Cows and Lightning Strikes

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Cows and Lightning Strikes

Unread post by Manukau heads obs »

Mod Note: Moved this discussion about lightning effects from the 'Thunderstorm Potential Early December, 2009' thread to here (for continuity, spwill's link added below)...
spwill wrote:Lightning kills 12 cows on a Northland farm, TV3.
http://www.3news.co.nz/Lightning-kills- ... fault.aspx
that must have been a very powerfull lightning strike to kill those cows (cows are very sensitive to electricity though)
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Re: Thunderstorm Potential Early December, 2009

Unread post by NZ Thunderstorm Soc »

Yes. Poor moo-moos :eek:

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Re: Thunderstorm Potential Early December, 2009

Unread post by tgsnoopy »

That is a classic case of Earth Potential Rise allowing a small amount of the lightnings current to travel up one leg and out another I expect.

In my opinion that's our biggest risk as it doesn't need a direct strike to get you.

How else could you explain 1 lightning strike and 12 dead cows?
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Re: Thunderstorm Potential Early December, 2009

Unread post by Andrew Massie »

tgsnoopy wrote:That is a classic case of Earth Potential Rise allowing a small amount of the lightnings current to travel up one leg and out another I expect.

In my opinion that's our biggest risk as it doesn't need a direct strike to get you.

How else could you explain 1 lightning strike and 12 dead cows?
Yeah, in the trade, we call that 'step voltage'. A similar effect occurs around downed high voltage cables. The voltage dissipates to earth in concentric circles around the point of contact, which means the difference in voltage between legs can literally be thousands of volts.

That's how I got whacked in Arthur's Pass in January!
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Re: Thunderstorm Potential Early December, 2009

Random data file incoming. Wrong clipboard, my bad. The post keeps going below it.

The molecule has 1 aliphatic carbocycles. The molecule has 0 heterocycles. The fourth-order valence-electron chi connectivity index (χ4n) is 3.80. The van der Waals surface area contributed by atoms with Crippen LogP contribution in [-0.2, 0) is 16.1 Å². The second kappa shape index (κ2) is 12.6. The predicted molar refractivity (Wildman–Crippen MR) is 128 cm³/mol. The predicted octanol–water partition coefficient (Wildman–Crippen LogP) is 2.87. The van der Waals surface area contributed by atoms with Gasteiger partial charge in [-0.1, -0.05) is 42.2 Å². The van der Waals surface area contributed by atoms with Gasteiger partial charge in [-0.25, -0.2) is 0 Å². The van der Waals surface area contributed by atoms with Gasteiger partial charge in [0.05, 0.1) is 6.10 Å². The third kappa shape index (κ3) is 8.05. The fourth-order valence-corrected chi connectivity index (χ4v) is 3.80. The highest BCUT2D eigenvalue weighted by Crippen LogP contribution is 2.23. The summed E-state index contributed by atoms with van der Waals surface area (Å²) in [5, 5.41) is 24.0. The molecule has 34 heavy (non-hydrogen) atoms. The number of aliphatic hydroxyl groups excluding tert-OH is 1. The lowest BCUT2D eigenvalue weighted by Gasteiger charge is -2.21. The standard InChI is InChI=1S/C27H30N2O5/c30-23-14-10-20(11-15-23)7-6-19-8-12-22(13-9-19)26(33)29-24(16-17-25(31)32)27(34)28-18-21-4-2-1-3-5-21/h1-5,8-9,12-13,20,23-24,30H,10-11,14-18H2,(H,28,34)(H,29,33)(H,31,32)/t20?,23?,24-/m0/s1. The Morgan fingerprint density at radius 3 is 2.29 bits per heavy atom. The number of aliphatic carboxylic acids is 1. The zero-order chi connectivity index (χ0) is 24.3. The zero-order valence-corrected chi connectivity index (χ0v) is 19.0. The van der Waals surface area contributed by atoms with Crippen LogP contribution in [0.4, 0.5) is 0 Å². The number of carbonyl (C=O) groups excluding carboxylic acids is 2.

Unread post by Manukau heads obs »

so maybe then stand on one leg during a thunderstorm?
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Re: Thunderstorm Potential Early December, 2009

Unread post by tgsnoopy »

Andrew Massie wrote:That's how I got whacked in Arthur's Pass in January!
Yes, I recall that discussion ;)
Last edited by tgsnoopy on Mon 07/12/2009 11:43, edited 1 time in total.
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Re: Thunderstorm Potential Early December, 2009

Unread post by tgsnoopy »

Manukau heads observer wrote:so maybe then stand on one leg during a thunderstorm?
Not generally necessary, the current path up one leg and down the other doesn't go near your vitals. Add an arm into the equation and it's a different story.
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Re: Thunderstorm Potential Early December, 2009

Unread post by Andrew Massie »

tgsnoopy wrote:
Manukau heads observer wrote:so maybe then stand on one leg during a thunderstorm?
Not generally necessary, the current path up one leg and down the other doesn't go near your vitals. Add an arm into the equation and it's a different story.
Depends what you call vitals! :crazy: :crazy: :crazy: #-o
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Re: Thunderstorm Potential Early December, 2009

Unread post by tgsnoopy »

Andrew Massie wrote:
tgsnoopy wrote:Not generally necessary, the current path up one leg and down the other doesn't go near your vitals. Add an arm into the equation and it's a different story.
Depends what you call vitals! :crazy: :crazy: :crazy: #-o
LOL, if you are close enough to a CG strike, that the step voltage around the EPR is that great, that the current up one leg, down the other, across your vital organs is high enough to damage them, then I suggest the electric shock might be the least of your worries.

However, that exact scenario has killed quite a few, not from lightning generally, more mistakes and failures with HV Electrical Equipment.

Still... Ouch, just thinking about it. 8-o
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Re: Thunderstorm Potential Early December, 2009

Unread post by Andrew Massie »

I'd post some resource photos... but no!
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Re: Thunderstorm Potential Early December, 2009

Unread post by tgsnoopy »